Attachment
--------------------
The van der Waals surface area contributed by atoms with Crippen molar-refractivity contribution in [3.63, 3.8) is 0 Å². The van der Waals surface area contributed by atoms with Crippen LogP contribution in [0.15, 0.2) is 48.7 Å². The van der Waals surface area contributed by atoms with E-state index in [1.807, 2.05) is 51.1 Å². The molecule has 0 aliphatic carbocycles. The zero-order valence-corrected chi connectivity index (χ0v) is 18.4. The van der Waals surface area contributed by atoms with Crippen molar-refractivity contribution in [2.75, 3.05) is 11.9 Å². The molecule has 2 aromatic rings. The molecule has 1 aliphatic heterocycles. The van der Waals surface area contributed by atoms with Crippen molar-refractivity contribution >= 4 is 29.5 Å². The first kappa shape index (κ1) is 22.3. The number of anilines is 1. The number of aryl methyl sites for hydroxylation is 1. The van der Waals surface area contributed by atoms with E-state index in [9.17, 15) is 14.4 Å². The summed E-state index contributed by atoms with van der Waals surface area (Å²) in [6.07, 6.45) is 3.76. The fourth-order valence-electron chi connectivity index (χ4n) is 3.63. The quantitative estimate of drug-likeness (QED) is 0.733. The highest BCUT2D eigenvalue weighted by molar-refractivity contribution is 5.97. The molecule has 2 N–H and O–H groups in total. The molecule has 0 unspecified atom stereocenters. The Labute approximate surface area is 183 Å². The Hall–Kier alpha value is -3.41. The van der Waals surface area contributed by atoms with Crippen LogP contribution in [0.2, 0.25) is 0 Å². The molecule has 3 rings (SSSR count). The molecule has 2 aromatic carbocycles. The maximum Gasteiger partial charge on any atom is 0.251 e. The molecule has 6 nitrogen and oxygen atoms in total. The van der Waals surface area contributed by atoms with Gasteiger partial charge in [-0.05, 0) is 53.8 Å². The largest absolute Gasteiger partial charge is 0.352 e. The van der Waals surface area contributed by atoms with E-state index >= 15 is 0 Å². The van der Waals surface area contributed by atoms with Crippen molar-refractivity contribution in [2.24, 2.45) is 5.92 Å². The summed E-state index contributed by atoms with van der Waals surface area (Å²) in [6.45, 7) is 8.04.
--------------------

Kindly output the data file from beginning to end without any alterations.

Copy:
The van der Waals surface area contributed by atoms with Crippen molar-refractivity contribution in [3.63, 3.8) is 0 Å². The van der Waals surface area contributed by atoms with Crippen LogP contribution in [0.15, 0.2) is 48.7 Å². The van der Waals surface area contributed by atoms with E-state index in [1.807, 2.05) is 51.1 Å². The molecule has 0 aliphatic carbocycles. The zero-order valence-corrected chi connectivity index (χ0v) is 18.4. The van der Waals surface area contributed by atoms with Crippen molar-refractivity contribution in [2.75, 3.05) is 11.9 Å². The molecule has 2 aromatic rings. The molecule has 1 aliphatic heterocycles. The van der Waals surface area contributed by atoms with Crippen molar-refractivity contribution >= 4 is 29.5 Å². The first kappa shape index (κ1) is 22.3. The number of anilines is 1. The number of aryl methyl sites for hydroxylation is 1. The van der Waals surface area contributed by atoms with E-state index in [9.17, 15) is 14.4 Å². The summed E-state index contributed by atoms with van der Waals surface area (Å²) in [6.07, 6.45) is 3.76. The fourth-order valence-electron chi connectivity index (χ4n) is 3.63. The quantitative estimate of drug-likeness (QED) is 0.733. The highest BCUT2D eigenvalue weighted by molar-refractivity contribution is 5.97. The molecule has 2 N–H and O–H groups in total. The molecule has 0 unspecified atom stereocenters. The Labute approximate surface area is 183 Å². The Hall–Kier alpha value is -3.41. The van der Waals surface area contributed by atoms with Crippen LogP contribution in [0.2, 0.25) is 0 Å². The molecule has 3 rings (SSSR count). The molecule has 2 aromatic carbocycles. The maximum Gasteiger partial charge on any atom is 0.251 e. The molecule has 6 nitrogen and oxygen atoms in total. The van der Waals surface area contributed by atoms with Gasteiger partial charge in [-0.05, 0) is 53.8 Å². The largest absolute Gasteiger partial charge is 0.352 e. The van der Waals surface area contributed by atoms with E-state index >= 15 is 0 Å². The van der Waals surface area contributed by atoms with Crippen molar-refractivity contribution in [2.24, 2.45) is 5.92 Å². The summed E-state index contributed by atoms with van der Waals surface area (Å²) in [6.45, 7) is 8.04.